How to Help Your Child Answer Yes and No
“Do you want ice cream?”, you ask – Your child stares back without responding… or responds with “no”, but then cries when you take the ice cream away… or, maybe your child repeats the question back to you (Caregiver: “Do you want ice cream?”…Child: ”Do you want ice cream?”)… Confusing, right? Who would’ve thought that those two simple words: “yes” and “no”, are so important to understanding what your child wants. Even more so, it is easy to forget that these two powerful words empower your child. If your child has not accumulated sufficient language to effectively communicate wants and needs, “yes” and “no” are golden words to reduce frustration.
Most children begin answering “yes” or “no” questions around 18-24 months; however, some children may be more delayed in effectively using these words. They may say “no” when they mean “yes”, or they may not use these words at all. Luckily, there are many useful tricks to use at home to promote this functional communication.
3 TIPS TO USE AT HOME
1) Begin with Nodding + Shaking Head
Some children may not be ready to verbalize the words “yes” or “no”, and may feel more comfortable using representational gestures. In this case, family members can model “yes” by nodding the head, and model “no” by shaking the head. For example, when you ask your child, “do you want a cookie?” (almost all children will say yes to a cookie!), as your child approaches to grab the cookie, model a nod while saying “YES, you want a cookie”. Before handing out the cookie, see if your child will imitate your head nod. In the same manner, model a head shake for “no” when it is obvious that your child does not want something (e.g., offering a dark green leafy vegetable is a common “no”!). Repetition is key until your child gets the hang of it. Not only will your child begin to communicate using yes/no, but your child will also understand that he/she needs to communicate in order to receive what is desired. It will promote language development overall.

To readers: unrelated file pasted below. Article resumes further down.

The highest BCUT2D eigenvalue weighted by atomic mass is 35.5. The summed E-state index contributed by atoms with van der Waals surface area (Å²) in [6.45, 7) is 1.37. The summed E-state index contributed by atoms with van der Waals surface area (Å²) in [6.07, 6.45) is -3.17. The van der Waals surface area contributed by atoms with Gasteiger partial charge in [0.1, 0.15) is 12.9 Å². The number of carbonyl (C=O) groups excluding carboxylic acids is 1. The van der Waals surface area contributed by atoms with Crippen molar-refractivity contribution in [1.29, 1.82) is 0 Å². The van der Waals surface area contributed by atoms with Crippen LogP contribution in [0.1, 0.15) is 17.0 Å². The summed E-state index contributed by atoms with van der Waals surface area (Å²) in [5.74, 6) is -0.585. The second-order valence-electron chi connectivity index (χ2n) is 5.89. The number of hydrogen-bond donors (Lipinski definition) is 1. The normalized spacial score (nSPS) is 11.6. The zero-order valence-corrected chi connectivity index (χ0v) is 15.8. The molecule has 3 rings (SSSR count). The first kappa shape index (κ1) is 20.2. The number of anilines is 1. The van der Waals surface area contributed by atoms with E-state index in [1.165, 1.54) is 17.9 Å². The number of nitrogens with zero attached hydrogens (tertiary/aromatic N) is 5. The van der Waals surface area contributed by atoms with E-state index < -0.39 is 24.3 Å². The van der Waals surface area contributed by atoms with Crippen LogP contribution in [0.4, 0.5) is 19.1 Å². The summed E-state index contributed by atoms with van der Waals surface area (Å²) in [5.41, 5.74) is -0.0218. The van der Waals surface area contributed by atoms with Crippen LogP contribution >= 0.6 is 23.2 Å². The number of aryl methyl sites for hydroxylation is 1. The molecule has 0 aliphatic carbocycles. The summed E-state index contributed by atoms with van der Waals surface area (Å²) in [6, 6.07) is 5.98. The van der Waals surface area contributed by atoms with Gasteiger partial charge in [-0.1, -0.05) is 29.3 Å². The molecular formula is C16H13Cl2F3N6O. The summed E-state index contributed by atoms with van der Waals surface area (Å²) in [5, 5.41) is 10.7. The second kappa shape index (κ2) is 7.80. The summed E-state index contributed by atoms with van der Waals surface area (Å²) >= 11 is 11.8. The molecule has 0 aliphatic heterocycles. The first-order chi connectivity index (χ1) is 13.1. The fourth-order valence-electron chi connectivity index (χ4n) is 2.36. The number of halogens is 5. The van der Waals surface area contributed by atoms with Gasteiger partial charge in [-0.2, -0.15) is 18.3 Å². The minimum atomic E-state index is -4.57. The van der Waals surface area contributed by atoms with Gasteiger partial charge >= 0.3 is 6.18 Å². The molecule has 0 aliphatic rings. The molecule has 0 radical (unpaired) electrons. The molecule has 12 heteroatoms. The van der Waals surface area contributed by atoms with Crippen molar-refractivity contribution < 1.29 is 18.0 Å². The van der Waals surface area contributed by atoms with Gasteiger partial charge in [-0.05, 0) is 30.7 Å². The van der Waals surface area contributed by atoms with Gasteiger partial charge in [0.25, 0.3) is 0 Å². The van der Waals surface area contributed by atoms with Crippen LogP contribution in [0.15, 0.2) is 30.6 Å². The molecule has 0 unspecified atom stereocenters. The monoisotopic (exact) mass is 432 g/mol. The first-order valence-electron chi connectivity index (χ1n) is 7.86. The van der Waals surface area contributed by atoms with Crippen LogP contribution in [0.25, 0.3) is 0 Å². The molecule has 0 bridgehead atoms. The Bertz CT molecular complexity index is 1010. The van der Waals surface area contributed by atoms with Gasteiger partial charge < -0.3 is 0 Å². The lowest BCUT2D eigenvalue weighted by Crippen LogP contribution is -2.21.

2) Make it a fun and silly game
Ask concrete questions using real objects, making it fun and silly! Begin by modeling the game: grab an apple and ask, “is this a shoe?…Nooooooooo!… Is this a bird?… Nooooooo!… Is this an apple?… YES!”. If you have fun modeling this game and laughing along, your child will be engaged and want to participate. After modeling the game a few times, see if your child will begin answering the silly yes/no questions independently. At first, your child may need some help, but practice makes perfect.
3) Use Visual Symbols
If your child is not understanding yes/no questions, even after practicing head nods/shakes, it is definitely worth incorporating visual symbols. For example, a giant green check mark may be used to represent “yes” and a giant red X-mark may be used to represent “no”. The added visual support will reinforce the meaning, as some children, especially those with language delays/disorders, are predominantly visual learners. Every time your child wants something – (let’s stick with the cookie example: “Do you want a cookie?”), have your child touch the “yes” symbol while verbalizing “YES, you want the cookie”, before letting him/her receive the cookie. You may need to help guiding your child’s hand to the correct symbol until your child gets the hang of it.
These tips require practice, repetition, and most of all – patience. If your child continues to display difficulties answering yes/no questions between 18-24 months, it is also always a good idea to receive a full speech-language evaluation to determine why your child may be having difficulties understanding/verbalizing “yes” or “no”. Your child may heavily benefit from speech therapy, helping him/her make connections with the outside world, using overall communication skills.
If you live in Florida, please check out Exceptional Speech Therapy or give us a call at 786.717.5649 and find out how to schedule a virtual speech-language evaluation.
Written by: Andrea Scola, M.S., CCC-SLP, Exceptional Speech Therapy Blog Writer and Pediatric Speech Teletherapist